A private legal practitioner, Nii Kpakpo Samoah Addo has called for the removal of legal fees associated with lawsuits seeking an interpretation of the Constitution.
He argues that the high cost of litigation, particularly involving cases at the Supreme Court discourage people from testing acts of public officers against the provisions of the constitution.
The Rules of Court Committee in March last year bumped up legal fees across the board, with filing fees increased to as much as GHc 500; excluding other fees and charges. But speaking in relation to a possible lawsuit to seek clarity on modalities for the removal of the Electoral Commission’s Chairperson and two deputies, of which petitions in this regard are before the Chief Justice, Mr. Samoah Addo told Citi News, the fees must be scrapped.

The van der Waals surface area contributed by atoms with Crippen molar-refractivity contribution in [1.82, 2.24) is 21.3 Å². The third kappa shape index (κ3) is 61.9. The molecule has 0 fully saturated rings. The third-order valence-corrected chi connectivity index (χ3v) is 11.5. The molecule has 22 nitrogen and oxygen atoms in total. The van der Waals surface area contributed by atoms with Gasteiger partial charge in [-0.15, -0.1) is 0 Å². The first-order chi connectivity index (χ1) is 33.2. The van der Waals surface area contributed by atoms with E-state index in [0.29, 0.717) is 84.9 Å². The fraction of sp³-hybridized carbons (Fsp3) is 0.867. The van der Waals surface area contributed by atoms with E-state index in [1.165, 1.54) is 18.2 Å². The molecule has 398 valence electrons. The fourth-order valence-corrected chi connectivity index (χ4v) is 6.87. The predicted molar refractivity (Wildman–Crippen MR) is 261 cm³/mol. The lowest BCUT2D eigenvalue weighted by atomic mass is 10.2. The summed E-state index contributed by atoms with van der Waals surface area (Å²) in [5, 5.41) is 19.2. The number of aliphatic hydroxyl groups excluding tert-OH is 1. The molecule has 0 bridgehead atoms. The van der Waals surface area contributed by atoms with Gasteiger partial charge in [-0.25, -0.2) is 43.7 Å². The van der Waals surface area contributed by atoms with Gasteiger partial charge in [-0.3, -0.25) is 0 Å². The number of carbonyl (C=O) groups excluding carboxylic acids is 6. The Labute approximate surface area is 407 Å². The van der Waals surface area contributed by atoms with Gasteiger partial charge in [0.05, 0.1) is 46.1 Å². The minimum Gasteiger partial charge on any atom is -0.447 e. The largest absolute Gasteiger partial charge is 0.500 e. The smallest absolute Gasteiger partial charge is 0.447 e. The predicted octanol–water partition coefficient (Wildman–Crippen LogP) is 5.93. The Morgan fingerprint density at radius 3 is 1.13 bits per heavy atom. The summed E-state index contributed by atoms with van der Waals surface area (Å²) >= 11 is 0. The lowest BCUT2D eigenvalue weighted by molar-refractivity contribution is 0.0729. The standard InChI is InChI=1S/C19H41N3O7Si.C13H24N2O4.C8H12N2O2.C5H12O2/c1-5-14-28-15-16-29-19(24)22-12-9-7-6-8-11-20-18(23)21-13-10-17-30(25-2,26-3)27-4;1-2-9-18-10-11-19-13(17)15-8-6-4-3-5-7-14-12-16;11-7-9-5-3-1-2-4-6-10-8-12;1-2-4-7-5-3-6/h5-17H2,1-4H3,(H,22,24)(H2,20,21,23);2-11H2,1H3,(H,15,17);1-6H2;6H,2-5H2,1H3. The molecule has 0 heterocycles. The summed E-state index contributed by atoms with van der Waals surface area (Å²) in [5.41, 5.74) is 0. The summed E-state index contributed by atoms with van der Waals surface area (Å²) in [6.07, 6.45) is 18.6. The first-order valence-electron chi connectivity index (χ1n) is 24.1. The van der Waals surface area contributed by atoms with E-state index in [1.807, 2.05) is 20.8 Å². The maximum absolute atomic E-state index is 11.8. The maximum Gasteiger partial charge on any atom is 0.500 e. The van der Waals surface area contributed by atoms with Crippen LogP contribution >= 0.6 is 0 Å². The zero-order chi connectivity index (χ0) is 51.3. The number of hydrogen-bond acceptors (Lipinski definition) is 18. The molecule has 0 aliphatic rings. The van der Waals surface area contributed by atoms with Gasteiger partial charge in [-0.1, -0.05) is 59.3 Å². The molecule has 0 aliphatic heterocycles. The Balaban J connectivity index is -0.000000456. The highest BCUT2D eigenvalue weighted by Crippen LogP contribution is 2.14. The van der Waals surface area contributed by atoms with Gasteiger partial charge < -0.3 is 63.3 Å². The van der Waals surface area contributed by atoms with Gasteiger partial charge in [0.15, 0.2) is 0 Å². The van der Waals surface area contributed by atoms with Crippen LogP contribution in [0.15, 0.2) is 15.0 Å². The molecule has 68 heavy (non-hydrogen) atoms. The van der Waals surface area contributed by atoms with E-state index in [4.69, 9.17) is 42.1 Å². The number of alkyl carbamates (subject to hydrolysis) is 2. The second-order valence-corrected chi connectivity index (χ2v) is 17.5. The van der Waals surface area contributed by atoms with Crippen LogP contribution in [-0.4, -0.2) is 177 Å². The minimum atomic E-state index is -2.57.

“I think that one of the proposals we should do at the Bar is to make constitutional cases free. For the filing fees alone, you would be spending close to almost GHc 700 if you are going without a lawyer. How many people can afford almost GHc 1,000 to go and litigate a constitutional matter in the Supreme Court?”
“But if we made it free, that would actually give life to the constitution where every citizen who feels aggrieved by something will be able to go to the Supreme Court, file your papers so the court will hear your matter.”
As things stand, the lawyer maintained that the charges for litigating constitutional cases are a barrier and “that is why we do not get some of these cases to bring clarity to some of the provisions that we have in the Constitution.”